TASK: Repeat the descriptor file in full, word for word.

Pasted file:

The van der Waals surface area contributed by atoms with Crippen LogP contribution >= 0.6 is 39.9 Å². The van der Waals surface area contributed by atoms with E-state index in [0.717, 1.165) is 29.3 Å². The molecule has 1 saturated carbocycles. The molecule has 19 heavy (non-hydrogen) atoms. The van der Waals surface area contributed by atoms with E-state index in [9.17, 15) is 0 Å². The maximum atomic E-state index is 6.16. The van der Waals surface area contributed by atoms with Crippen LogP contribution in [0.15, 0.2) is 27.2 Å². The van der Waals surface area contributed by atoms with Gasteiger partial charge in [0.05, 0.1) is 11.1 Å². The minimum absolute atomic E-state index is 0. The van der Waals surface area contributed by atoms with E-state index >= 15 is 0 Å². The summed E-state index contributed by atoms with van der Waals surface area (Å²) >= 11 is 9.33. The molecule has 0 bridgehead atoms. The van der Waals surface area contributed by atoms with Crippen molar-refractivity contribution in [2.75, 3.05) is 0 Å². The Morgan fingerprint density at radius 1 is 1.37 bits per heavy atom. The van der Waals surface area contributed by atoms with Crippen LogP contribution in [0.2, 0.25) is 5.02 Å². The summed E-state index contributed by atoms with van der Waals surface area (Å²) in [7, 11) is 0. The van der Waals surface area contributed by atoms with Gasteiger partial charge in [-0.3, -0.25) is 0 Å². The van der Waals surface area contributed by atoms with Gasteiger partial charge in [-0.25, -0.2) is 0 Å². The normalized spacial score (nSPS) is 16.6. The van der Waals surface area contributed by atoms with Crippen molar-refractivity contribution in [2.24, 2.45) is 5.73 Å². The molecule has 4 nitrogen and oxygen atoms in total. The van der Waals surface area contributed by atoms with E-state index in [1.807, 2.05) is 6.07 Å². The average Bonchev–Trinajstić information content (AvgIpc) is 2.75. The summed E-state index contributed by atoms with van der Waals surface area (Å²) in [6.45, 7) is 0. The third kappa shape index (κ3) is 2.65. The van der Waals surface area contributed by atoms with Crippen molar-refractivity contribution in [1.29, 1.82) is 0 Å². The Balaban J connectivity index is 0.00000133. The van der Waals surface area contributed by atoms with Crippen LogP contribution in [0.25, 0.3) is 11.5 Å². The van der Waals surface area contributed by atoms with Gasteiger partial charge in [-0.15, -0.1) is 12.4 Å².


The van der Waals surface area contributed by atoms with Crippen LogP contribution >= 0.6 is 39.9 Å². The van der Waals surface area contributed by atoms with E-state index in [0.717, 1.165) is 29.3 Å². The molecule has 1 saturated carbocycles. The molecule has 19 heavy (non-hydrogen) atoms. The van der Waals surface area contributed by atoms with E-state index in [9.17, 15) is 0 Å². The maximum atomic E-state index is 6.16. The van der Waals surface area contributed by atoms with Crippen LogP contribution in [0.15, 0.2) is 27.2 Å². The van der Waals surface area contributed by atoms with Gasteiger partial charge in [0.05, 0.1) is 11.1 Å². The minimum absolute atomic E-state index is 0. The van der Waals surface area contributed by atoms with E-state index >= 15 is 0 Å². The summed E-state index contributed by atoms with van der Waals surface area (Å²) >= 11 is 9.33. The molecule has 0 bridgehead atoms. The van der Waals surface area contributed by atoms with Crippen molar-refractivity contribution in [2.75, 3.05) is 0 Å². The Morgan fingerprint density at radius 1 is 1.37 bits per heavy atom. The van der Waals surface area contributed by atoms with Crippen LogP contribution in [0.2, 0.25) is 5.02 Å². The summed E-state index contributed by atoms with van der Waals surface area (Å²) in [7, 11) is 0. The van der Waals surface area contributed by atoms with Gasteiger partial charge in [-0.3, -0.25) is 0 Å². The van der Waals surface area contributed by atoms with Gasteiger partial charge in [-0.25, -0.2) is 0 Å². The normalized spacial score (nSPS) is 16.6. The van der Waals surface area contributed by atoms with Crippen molar-refractivity contribution in [2.24, 2.45) is 5.73 Å². The molecule has 4 nitrogen and oxygen atoms in total. The van der Waals surface area contributed by atoms with E-state index in [1.807, 2.05) is 6.07 Å². The average Bonchev–Trinajstić information content (AvgIpc) is 2.75. The summed E-state index contributed by atoms with van der Waals surface area (Å²) in [6.45, 7) is 0. The third kappa shape index (κ3) is 2.65. The van der Waals surface area contributed by atoms with Crippen molar-refractivity contribution in [1.29, 1.82) is 0 Å². The Balaban J connectivity index is 0.00000133. The van der Waals surface area contributed by atoms with Crippen LogP contribution in [0.25, 0.3) is 11.5 Å². The van der Waals surface area contributed by atoms with Gasteiger partial charge in [-0.15, -0.1) is 12.4 Å².